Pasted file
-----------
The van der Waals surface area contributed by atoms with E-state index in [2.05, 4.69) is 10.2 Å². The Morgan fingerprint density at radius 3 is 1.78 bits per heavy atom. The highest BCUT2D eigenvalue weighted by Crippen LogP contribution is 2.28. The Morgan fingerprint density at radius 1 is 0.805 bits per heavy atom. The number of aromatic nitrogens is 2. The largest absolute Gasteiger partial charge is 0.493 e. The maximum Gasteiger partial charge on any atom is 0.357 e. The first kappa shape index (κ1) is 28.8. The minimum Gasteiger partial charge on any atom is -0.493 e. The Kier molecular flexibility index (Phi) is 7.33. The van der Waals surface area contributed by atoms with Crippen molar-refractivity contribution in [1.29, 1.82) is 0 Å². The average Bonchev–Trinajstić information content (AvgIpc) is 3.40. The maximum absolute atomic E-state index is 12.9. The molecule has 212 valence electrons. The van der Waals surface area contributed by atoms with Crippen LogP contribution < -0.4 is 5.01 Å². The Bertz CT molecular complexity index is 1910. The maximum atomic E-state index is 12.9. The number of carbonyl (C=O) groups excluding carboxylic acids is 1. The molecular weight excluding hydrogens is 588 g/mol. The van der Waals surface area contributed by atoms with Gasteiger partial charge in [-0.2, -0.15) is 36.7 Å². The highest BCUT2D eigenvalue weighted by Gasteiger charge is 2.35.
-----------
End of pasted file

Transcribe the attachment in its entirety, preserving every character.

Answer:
The van der Waals surface area contributed by atoms with E-state index in [2.05, 4.69) is 10.2 Å². The Morgan fingerprint density at radius 3 is 1.78 bits per heavy atom. The highest BCUT2D eigenvalue weighted by Crippen LogP contribution is 2.28. The Morgan fingerprint density at radius 1 is 0.805 bits per heavy atom. The number of aromatic nitrogens is 2. The largest absolute Gasteiger partial charge is 0.493 e. The maximum Gasteiger partial charge on any atom is 0.357 e. The first kappa shape index (κ1) is 28.8. The minimum Gasteiger partial charge on any atom is -0.493 e. The Kier molecular flexibility index (Phi) is 7.33. The van der Waals surface area contributed by atoms with Crippen molar-refractivity contribution in [1.29, 1.82) is 0 Å². The average Bonchev–Trinajstić information content (AvgIpc) is 3.40. The maximum absolute atomic E-state index is 12.9. The molecule has 212 valence electrons. The van der Waals surface area contributed by atoms with Crippen LogP contribution < -0.4 is 5.01 Å². The Bertz CT molecular complexity index is 1910. The maximum atomic E-state index is 12.9. The number of carbonyl (C=O) groups excluding carboxylic acids is 1. The molecular weight excluding hydrogens is 588 g/mol. The van der Waals surface area contributed by atoms with Gasteiger partial charge in [-0.2, -0.15) is 36.7 Å². The highest BCUT2D eigenvalue weighted by Gasteiger charge is 2.35.